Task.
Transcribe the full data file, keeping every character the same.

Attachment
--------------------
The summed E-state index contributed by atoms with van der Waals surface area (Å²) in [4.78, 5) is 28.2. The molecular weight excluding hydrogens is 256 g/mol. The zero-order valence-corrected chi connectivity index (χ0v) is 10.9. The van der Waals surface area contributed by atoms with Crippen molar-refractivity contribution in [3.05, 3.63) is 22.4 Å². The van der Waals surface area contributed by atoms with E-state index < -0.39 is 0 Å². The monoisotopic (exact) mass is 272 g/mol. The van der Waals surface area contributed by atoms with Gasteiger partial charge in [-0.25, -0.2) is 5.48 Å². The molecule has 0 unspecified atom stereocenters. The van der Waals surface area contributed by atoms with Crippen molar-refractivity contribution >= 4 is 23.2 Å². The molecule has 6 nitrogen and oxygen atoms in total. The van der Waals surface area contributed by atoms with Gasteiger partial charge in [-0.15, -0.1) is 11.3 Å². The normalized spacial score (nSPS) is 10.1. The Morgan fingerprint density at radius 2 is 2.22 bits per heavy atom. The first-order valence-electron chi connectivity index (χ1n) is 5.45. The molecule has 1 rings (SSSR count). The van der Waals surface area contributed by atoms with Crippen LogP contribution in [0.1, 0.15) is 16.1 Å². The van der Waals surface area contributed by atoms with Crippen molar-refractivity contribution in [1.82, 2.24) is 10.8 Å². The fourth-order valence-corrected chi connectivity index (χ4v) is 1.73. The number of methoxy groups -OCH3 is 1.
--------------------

The summed E-state index contributed by atoms with van der Waals surface area (Å²) in [4.78, 5) is 28.2. The molecular weight excluding hydrogens is 256 g/mol. The zero-order valence-corrected chi connectivity index (χ0v) is 10.9. The van der Waals surface area contributed by atoms with Crippen molar-refractivity contribution in [3.05, 3.63) is 22.4 Å². The van der Waals surface area contributed by atoms with E-state index < -0.39 is 0 Å². The monoisotopic (exact) mass is 272 g/mol. The van der Waals surface area contributed by atoms with Gasteiger partial charge in [-0.25, -0.2) is 5.48 Å². The molecule has 0 unspecified atom stereocenters. The van der Waals surface area contributed by atoms with Crippen molar-refractivity contribution >= 4 is 23.2 Å². The molecule has 6 nitrogen and oxygen atoms in total. The van der Waals surface area contributed by atoms with Gasteiger partial charge in [-0.15, -0.1) is 11.3 Å². The normalized spacial score (nSPS) is 10.1. The Morgan fingerprint density at radius 2 is 2.22 bits per heavy atom. The first-order valence-electron chi connectivity index (χ1n) is 5.45. The molecule has 1 rings (SSSR count). The van der Waals surface area contributed by atoms with Crippen LogP contribution in [0.1, 0.15) is 16.1 Å². The van der Waals surface area contributed by atoms with Crippen molar-refractivity contribution in [1.82, 2.24) is 10.8 Å². The fourth-order valence-corrected chi connectivity index (χ4v) is 1.73. The number of methoxy groups -OCH3 is 1.